#bioPGH Blog: Salamanders in the Spring
A resource of Biophilia: Pittsburgh, #bioPGH is a weekly blog and social media series that aims to encourage both children and adults to reconnect with nature and enjoy what each of our distinctive seasons has to offer.
It was dark and rainy night in early March, just this past Tuesday actually, slightly chilly and spooky with the wind rustling through the trees, and the sound of falling raindrops was overpowered by the chorus of spring peepers. In the thrill of the ambience, a small group of determined researchers cautiously waded into a vernal pool—a shallow “pond” that was only present during the rainy spring and fall days. In the summer, it would be a muddy expanse, perhaps even completely dry; but for now, the pool was full of water, eager students and professors. This group was on the lookout for spotted salamanders.
Have you ever seen one of these elusive amphibians? Early spring nights are really the only chance for a glimpse. For most of the year, as a type of mole salamander, spotted salamanders live underground near a water source. Since the forest floor provides a veritable feast of invertebrates (insects, snails, worms and such), the salamanders have little reason to often go on treks aboveground. However, on the first “warm” rainy nights of spring, when the temperature is hovering around 50 degrees Fahrenheit, spotted salamanders come out in the open to spawn. Those evenings are exactly what had brought out our researchers earlier this week. Spotted salamanders were laying their egg masses in vernal pools, and no one wanted to miss either an egg mass or a salamander itself.
What was so important to these folks that they would trek into a cold rain in the middle of the night? The answer is simple: amphibians around the world are in decline. Like other amphibians, spotted salamanders have thin semi-permeable skin, which makes them susceptible to pollutants in their environment. This has designated them as “bioindicators,” an ecological canary in a coal mine. This means that if there is a problem in a given habitat, such as poor air or water quality or soil contamination, amphibians are often the first to show signs of decline or impact. Considering how important amphibians are, both as predators in their ecosystems and as bioindicators, it is vital that we understand their biology.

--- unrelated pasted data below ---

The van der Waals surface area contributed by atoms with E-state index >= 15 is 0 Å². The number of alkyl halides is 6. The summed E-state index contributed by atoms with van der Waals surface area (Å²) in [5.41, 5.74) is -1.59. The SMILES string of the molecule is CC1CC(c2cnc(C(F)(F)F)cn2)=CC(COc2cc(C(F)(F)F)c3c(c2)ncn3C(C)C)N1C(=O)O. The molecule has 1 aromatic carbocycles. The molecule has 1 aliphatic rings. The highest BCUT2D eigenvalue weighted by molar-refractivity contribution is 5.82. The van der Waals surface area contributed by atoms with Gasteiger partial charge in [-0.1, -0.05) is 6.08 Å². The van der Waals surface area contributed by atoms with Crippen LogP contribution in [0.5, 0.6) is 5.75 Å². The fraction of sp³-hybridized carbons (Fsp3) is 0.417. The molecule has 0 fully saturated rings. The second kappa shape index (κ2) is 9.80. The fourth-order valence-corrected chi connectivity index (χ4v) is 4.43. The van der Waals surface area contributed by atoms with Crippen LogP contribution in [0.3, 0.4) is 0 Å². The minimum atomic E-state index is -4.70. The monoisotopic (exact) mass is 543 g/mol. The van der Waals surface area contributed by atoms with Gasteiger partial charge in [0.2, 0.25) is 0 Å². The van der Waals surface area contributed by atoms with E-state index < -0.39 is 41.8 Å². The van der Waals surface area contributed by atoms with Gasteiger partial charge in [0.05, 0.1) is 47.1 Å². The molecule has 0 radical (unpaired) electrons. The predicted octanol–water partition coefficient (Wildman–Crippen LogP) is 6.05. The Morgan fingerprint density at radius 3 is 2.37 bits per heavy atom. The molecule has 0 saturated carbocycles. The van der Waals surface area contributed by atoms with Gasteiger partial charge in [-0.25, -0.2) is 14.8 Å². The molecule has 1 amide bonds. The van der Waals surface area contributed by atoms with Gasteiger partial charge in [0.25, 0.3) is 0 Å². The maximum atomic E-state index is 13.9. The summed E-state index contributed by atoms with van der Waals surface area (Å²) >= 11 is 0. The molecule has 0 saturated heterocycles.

The two Duquesne University professors leading the night hike, Dr. Sarah Woodley and Dr. Brady Porter, have been monitoring a population of spotted salamanders north of Pittsburgh for years, and they have enthused generations of undergraduate and graduate students to continue the joy of searching for salamanders—even long after graduation. Though they have published some of the findings that have arisen from these evenings, what is perhaps more important is that they are calling attention to a secretive little amphibian, often overlooked simply because few of us know when and where to look. So just think: the next time you pass by a vernal pool, you are probably passing by a veritable nursery for amphibian eggs or even some little larval salamanders!
*Note, any work or study with animals should only ever be conducted by trained individuals who have gone through appropriate approval processes. Though we may love wildlife and crave to be near them, often the most caring thing we can do to protect animals is to stay away from them.
Connecting to the Outdoors Tip: If you would like to help monitoring amphibians, check out the Pennsylvania Amphibians and Reptiles Survey. They have resources for learning to identify and spot various salamanders and frogs, and you can even submit your observations to be included in the state record. Pennsylvania also has a state Wildlife Action Plan that encourages citizens to get involved in monitoring wildlife and look for ways to support restoration. Learn a bit about the plan, and then check out Chapter 4, which is all about the ways we as citizens can get involved!
Continue the Conversation: Share your nature discoveries with our community by posting to Twitter and Instagram with hashtag #bioPGH, and R.S.V.P. to attend our next Biophilia: Pittsburgh meeting.
Woodley, S. K., and B. A. Porter, Journal of Zoology, 2015.
Photo Credit: Andreas Weith CC-BY-SA-4.0, Greg Schechter CC-BY-2.0, and Ed McKaveney